Rent Control is Prohibited in One More State

Thanks to diligent efforts by industry groups, a statewide rent control preemption has been passed in Ohio.

By Ben Harrold |

June 21, 2022 |

Updated June 21, 2022

2 minutes

In a huge win for long-term housing affordability, the Ohio legislature passed a preemption of local rent control on June 1, 2022. In less than two weeks, a coalition of real estate and rental housing industry partners successfully added language to H.B. 430 which declares rent control and rent stabilization to “distort the functioning of the market for residential premises,” and asserts that the state legislature will preempt “political subdivisions from regulating the rights and obligations of parties to a rental agreement… including through the imposition of rent control and rent stabilization in any manner.” 

NAA’s 2022 Chairman Don Brunner testified on behalf of the preemption on May 31, during which he stressed that rent control discourages the creation of new apartment homes and decreases the quality of existing housing stock. The bill passed both chambers with over two-thirds of the vote and now awaits the Governor’s signature. The Columbus Apartment Association (CAA) was a key leader in the coalition that brought this preemption over the finish line.

“The passage of a statewide rent control preemption is one of the most important legislative and regulatory victory ever achieved by the Columbus & Ohio Apartment Association,” said Stephen Papineau, President of CAA. “It was a remarkable effort that was accomplished in less than two weeks and [the Associations] are very appreciative of the support from the coalition members that coalesced so quickly to make this legislation happen.  The assistance and resources provided by NAA were very important for our successful undertaking.”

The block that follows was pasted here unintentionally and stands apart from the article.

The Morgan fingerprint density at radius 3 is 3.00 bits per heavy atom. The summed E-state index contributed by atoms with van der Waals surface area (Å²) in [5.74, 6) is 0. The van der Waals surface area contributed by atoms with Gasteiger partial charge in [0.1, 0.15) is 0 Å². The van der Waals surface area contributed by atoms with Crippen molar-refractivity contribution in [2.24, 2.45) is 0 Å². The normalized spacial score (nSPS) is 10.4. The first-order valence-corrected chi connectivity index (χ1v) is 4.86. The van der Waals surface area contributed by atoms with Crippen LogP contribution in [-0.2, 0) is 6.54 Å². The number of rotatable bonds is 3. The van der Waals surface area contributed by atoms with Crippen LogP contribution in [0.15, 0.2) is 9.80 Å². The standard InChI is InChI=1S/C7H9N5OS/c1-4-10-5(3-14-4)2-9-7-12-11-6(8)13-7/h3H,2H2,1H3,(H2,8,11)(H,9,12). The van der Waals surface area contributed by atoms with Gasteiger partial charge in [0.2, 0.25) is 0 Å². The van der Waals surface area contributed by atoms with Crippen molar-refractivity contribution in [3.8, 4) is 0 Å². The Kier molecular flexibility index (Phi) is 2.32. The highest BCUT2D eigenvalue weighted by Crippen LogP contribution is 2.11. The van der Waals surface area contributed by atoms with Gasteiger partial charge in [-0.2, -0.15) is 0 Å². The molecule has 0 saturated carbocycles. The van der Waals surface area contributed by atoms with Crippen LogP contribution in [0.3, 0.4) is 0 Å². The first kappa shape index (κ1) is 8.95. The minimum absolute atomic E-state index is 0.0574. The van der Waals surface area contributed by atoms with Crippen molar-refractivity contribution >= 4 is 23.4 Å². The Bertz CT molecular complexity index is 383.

Ohio will become the 32nd state to preempt rent control. The move comes at a time when state and local lawmakers are increasingly championing the flawed policy as an unsuccessful shortcut to solving the long-term imbalance between housing demand and supply. You can view which local officials have been discussing rent control in your jurisdiction by viewing NAA’s Rent Control Conversations Tracker.

For more information about NAA rent control advocacy, please contact Ben Harrold, Manager of Public Policy.